The American Goldfinch is among the most colorful and musical bird you will find in an Oakland County summer. Even a novice birder, such as myself, can identify Goldfinches with ease. Goldfinches are members of the finch family, as their name implies, and are not “wild canaries” as they are sometimes mistakenly called. The male’s eye-catching, gold and black plumage of summer is unmistakable. With a bit of experience, Goldfinches are recognizable from the distance by both their undulating, roller coaster like flight pattern and flight song. They thrive in the rural, thistle-rich fields of our county and are very much at home in the open spaces of parks, trail edge zones, and many of our urban and suburban neighborhoods.
I have a large thistle field that lures in Goldfinches, along with honey bees and butterflies. I’ve noticed that the Goldfinches, that are almost constantly in that field, possess acrobatic skills, amazing dexterity, and have the ability to cling and balance while almost upside down. Perhaps that lets them feast on thistle seeds that are unavailable to other species.
I feel fortunate to see Goldfinches daily as summer sizzles on. They flit about my thistle field and pay frequent visits to a bird bath a few yards from my rustic arbor. My numerous hours in the shade of the arbor have also led to another discovery. The Goldfinches that perch above my outdoor writing space and frequent the bird bath do not just splash about as the other species do, but instead, perch at the edge and sip water frequently. My knowledgeable birder friends explained that they need to drink water often because they have a diet that is almost entirely vegetation, and mostly seeds.
I’ve known for a long time, through casual observation, that Goldfinches seem to have a “special relationship” with thistle fields. It was only a few years ago that I discovered there is more to the story of Goldfinches and thistles than I knew. Goldfinches apparently wait to nest until thistle seeds emerge and then use the fluffy thistledown as building material to line their nests. Assumptions are often wrong when it comes to observing wildlife behavior, but it is safe to assume that if you have a healthy patch of thistles, you also have Goldfinches.
Goldfinch nesting season is later than most Michigan birds and coincides with the flowering of thistle, which is mid-July to August in our area. Several years ago, in the first week of August, I discovered a Goldfinch nest a few hundred feet from my house. The nest was lined with thistledown and pine needles. I snapped a few images of the hatchlings as the adults flitted about on food gathering missions and came back for more photos about ten days later as hungry hatchlings approached adult size. I noticed very quickly, after I backed away from the nest, that both the male and female Goldfinch seemed to take an active role in feeding their young. A bit of research revealed that a significant part of the hatchling’s diet is – you guessed it, thistle seeds. In this case however, the seeds are first consumed by the adults and then regurgitated to the young back at the nest.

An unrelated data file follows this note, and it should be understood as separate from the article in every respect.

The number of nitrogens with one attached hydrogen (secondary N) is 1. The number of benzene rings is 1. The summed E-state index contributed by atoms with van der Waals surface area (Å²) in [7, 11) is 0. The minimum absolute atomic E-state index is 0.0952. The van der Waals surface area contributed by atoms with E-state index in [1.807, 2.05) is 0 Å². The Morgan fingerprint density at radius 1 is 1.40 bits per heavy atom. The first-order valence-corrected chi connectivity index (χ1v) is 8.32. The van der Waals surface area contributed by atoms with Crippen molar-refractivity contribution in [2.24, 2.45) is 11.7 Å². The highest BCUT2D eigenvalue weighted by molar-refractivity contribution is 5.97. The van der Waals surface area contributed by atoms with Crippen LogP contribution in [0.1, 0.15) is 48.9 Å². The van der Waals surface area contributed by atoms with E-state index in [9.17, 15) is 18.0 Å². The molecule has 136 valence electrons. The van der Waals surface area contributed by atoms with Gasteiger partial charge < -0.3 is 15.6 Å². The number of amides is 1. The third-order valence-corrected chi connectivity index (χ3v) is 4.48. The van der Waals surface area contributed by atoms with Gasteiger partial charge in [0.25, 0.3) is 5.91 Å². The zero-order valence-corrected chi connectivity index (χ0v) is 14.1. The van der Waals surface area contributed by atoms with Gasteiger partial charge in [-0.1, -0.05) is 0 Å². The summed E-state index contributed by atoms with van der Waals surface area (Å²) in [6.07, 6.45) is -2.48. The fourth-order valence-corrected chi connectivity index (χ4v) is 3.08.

The thistle-Goldfinch relationship has another interesting aspect, and that involves the Brown-headed Cowbird. The Brown-headed Cowbird is a species that also does well in Oakland County, but is rightfully considered a “nest parasite.” The Cornell Lab of Ornithology explains the Cowbird’s parasitic behavior as follows.
“Females forgo building nests and instead put all their energy into producing eggs, sometimes more than three dozen a summer. These they lay in the nests of other birds, abandoning their young to foster parents, usually at the expense of at least some of the host’s own chicks.”
If a Brown-headed Cowbird lays eggs in a Goldfinch’s nest, as it sometimes will, it does not work out well for the newly hatched Cowbirds because they cannot survive on the Goldfinch’s late summer vegetarian diet that consists of chiefly thistle seed.
Every now and then, someone reaches out to me in winter and requests identification of a bird at their feeder that looks like a Goldfinch, but does not have the right color. After looking at their photo captures, I almost always assure them that they are seeing Goldfinches, but they are dressed in “winter clothes.” Unlike most songbirds that molt only once a year, the America Goldfinch molts completely twice a year. They will molt in late August and again the next spring, which is when we first take notice of the brilliant gold and black plumage of the males that we see now. Female Goldfinches never have the brilliant gold of the male birds and have more of a yellowish-green color. Females also have black wings in summer that will turn into a grayish-brown, winter color with almost no yellow. The males lose all their brilliance in the winter as well. The color difference in summer between the sexes is dramatic and very easy to notice both amidst the thistles, and at my bird bath where a pair of Goldfinches frequently appear together to dip and sip.
On these sizzling hot days of summer, it’s hard to even think about winter. The truth is, the days are getting shorter and in a few more months, bird-watching attention turns to setting up backyard bird feeders for the “winter birds.” Goldfinches do not migrate out of Michigan and are very much at home in our county all winter, especially if you have a well-stocked bird feeder. It’s easy to attract them with most any type of feeder and most any type of seed, especially sunflower seeds. If you want to ensure your success, invite them with what they love the very most, thistle seeds. For thistle seeds are nature’s gift to the Goldfinches that thrive in the wilder side of Oakland County.
Jonathan Schechter is the nature education writer for Oakland County Government and blogs weekly about nature’s way on the Wilder Side of Oakland County.